Wednesday, 4 June 2008

GREECE TRIP - DAY 3b - 30th May 2008

We passed by Kremasti, Vagies, Paradeisi, Soroni, Fanes, all of them looking rather similar and not offering much except for what the tourist may desire for a holiday on a Greek island: Sun, sand and surf. We were making our way to Kalavarda and from there to the archaeological site of Kamiros. This is 34km southwest of Rhodes Town, lies Ancient Kamiros, set on a pine-covered hillside overlooking the sea. Kamiros was a prosperous settlement during the period 1000-400 BC but was first built in the 2nd millennium BC. It has been destroyed by earthquakes twice and after the second in 142 AD, it was not rebuilt.

The ruins are well preserved and create a good impression of the skilled work and town planning of Ancient Greece. The site consists of an amphitheatre, various public buildings, temples, bathhouses, a fountain square, many houses and wide public staircases, some of which have been partially restored. A restored stone staircase leads to the site where the Acropolis stood, and the remains of the stoa and temple still stand today. Visiting Kamiros takes you back through time. You can vividly picture life in the ancient settlements with the narrow streets being overlooked by the grand Acropolis.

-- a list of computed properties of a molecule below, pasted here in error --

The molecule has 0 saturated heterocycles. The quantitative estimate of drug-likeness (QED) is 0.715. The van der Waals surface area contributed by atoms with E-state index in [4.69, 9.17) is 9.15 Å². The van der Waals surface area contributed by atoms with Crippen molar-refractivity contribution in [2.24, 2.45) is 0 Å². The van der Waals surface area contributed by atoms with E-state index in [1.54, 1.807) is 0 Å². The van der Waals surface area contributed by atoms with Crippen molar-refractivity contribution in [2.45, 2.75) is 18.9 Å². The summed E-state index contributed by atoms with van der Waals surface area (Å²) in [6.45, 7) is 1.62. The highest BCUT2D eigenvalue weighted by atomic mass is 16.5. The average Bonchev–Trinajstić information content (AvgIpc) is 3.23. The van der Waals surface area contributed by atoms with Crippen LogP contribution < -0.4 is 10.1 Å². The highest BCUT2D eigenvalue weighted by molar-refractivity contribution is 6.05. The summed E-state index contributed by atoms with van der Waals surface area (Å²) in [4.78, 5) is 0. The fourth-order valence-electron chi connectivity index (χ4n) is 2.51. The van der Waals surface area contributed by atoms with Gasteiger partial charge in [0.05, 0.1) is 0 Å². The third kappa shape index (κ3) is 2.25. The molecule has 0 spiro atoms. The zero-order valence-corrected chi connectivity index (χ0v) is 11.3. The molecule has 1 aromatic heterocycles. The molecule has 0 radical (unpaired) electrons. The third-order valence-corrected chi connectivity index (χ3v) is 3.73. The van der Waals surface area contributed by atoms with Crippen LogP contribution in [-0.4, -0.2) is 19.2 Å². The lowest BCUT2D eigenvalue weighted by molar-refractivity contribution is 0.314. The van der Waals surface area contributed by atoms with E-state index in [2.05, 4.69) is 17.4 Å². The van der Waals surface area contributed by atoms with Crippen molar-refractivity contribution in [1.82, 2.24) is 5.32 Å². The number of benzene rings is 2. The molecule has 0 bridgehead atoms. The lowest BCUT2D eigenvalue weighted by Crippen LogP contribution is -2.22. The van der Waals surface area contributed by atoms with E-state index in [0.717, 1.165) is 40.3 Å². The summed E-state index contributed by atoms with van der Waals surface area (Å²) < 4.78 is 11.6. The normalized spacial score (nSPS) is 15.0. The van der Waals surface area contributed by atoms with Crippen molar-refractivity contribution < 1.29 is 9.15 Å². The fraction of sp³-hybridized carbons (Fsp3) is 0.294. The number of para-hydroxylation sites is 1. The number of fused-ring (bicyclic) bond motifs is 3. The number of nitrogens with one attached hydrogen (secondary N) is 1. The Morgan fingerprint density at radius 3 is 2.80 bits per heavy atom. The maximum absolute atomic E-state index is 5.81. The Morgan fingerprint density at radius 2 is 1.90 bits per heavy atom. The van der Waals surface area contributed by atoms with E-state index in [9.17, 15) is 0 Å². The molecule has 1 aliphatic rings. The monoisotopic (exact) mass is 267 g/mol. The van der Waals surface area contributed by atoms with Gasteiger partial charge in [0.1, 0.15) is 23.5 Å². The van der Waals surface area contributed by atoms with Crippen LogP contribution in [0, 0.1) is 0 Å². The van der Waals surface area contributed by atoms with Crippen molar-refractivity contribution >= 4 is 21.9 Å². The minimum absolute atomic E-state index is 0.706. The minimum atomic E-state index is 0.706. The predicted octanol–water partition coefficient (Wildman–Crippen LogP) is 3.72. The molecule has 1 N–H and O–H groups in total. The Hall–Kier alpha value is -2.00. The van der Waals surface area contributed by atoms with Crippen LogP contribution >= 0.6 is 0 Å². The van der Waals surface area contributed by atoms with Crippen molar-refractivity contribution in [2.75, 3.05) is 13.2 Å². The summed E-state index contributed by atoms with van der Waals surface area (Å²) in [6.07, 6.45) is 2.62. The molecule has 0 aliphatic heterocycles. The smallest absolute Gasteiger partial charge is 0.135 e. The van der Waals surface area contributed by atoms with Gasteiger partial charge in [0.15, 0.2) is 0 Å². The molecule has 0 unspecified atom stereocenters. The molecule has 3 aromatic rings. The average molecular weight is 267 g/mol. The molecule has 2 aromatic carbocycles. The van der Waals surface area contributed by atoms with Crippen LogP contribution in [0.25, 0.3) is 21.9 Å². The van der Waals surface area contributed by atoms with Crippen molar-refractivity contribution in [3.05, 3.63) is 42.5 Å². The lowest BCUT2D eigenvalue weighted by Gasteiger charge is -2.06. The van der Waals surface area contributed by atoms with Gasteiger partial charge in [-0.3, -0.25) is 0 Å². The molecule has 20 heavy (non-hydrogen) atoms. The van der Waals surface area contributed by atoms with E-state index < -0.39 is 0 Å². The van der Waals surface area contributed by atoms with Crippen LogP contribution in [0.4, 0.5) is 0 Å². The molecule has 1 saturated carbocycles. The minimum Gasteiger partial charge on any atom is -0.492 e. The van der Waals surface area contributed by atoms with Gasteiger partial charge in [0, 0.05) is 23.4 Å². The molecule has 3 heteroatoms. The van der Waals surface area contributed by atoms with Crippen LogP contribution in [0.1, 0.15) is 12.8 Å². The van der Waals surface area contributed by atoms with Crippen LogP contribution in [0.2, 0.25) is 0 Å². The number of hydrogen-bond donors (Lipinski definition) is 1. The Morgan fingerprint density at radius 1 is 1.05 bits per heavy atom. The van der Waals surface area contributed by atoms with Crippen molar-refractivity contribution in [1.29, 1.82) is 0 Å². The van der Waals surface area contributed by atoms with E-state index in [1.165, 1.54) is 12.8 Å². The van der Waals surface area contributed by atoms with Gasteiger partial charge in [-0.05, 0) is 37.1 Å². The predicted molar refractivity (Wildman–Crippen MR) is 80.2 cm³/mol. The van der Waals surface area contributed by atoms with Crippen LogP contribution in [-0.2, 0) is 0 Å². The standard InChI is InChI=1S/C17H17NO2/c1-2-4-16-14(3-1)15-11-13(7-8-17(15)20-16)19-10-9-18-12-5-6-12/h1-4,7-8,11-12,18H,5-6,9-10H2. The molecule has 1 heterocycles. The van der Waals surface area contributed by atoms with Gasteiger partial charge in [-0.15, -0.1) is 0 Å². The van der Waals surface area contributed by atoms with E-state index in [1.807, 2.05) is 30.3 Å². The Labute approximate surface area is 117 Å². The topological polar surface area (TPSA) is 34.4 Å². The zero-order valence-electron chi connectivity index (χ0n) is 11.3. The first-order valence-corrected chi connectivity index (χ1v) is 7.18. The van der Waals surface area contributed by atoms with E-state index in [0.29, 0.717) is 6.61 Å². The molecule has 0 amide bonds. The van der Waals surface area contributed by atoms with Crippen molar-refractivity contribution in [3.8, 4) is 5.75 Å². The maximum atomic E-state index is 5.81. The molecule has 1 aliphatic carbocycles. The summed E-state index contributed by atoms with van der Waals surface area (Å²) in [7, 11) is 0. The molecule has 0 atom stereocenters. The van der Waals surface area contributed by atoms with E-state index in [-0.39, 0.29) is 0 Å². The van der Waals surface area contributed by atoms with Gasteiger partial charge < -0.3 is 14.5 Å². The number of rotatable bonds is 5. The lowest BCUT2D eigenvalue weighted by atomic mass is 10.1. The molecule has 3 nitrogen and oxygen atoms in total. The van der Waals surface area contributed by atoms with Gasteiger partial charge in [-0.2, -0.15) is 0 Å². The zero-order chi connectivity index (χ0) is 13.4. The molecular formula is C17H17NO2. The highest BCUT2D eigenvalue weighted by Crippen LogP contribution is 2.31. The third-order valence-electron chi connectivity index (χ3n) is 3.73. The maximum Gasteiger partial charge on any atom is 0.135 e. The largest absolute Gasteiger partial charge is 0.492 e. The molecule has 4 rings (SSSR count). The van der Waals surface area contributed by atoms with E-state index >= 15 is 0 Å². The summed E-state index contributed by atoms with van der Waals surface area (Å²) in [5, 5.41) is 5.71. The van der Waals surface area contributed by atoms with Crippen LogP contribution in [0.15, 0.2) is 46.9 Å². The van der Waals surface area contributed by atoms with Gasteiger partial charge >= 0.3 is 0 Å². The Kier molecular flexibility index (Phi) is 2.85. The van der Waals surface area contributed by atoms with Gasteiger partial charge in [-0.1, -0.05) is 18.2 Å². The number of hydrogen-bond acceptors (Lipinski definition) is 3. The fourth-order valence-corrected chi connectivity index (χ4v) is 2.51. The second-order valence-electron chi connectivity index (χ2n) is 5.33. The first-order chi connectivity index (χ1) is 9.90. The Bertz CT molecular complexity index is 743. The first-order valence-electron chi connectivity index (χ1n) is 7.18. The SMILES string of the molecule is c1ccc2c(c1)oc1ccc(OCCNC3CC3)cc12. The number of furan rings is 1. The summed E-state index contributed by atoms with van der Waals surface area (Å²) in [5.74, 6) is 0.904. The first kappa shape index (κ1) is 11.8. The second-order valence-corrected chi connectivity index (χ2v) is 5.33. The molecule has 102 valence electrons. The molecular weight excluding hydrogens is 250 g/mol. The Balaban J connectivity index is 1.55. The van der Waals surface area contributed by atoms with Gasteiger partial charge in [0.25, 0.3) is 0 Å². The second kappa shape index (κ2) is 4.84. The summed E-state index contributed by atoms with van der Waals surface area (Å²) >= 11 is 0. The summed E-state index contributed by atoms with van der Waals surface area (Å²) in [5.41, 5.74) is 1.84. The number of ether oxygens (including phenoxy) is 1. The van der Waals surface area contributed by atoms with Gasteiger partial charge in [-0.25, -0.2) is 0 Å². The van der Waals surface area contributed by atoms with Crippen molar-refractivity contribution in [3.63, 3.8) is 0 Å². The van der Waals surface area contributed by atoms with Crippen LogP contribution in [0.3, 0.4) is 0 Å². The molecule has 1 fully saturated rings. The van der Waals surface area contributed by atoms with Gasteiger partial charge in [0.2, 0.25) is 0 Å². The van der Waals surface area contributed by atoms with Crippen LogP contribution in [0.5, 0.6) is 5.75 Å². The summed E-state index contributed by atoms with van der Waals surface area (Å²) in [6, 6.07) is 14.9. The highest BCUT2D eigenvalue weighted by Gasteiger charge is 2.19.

When one climbs the hillside one has stunning views of the Aegean Sea, the smaller neighbouring islands and the coast of Asia Minor. It is hard to imagine that these impressive ruins were buried for centuries below the earth, only being rediscovered when an ancient Necropolis was stumbled upon on neighbouring hill. Sadly it was excavated before the time when archaeological sites were scientifically plotted and recorded as a result as was the case then, much of the pottery and other artefacts were "looted" and many of these precious remnants of a wonderful civilization are now in the British Museum and the Louvre in France. Although it was thousands of years ago, the ancients had quite a sophisticated life style as above the town stood the Acropolis and a huge water reservoir that was cut into the soft rock. This collected over 600 cubic meters of rainwater that ran off the roof of the Acropolis. This water was then piped in stone, and later clay pipes down to the town, which also boasted a Public Bath-house.

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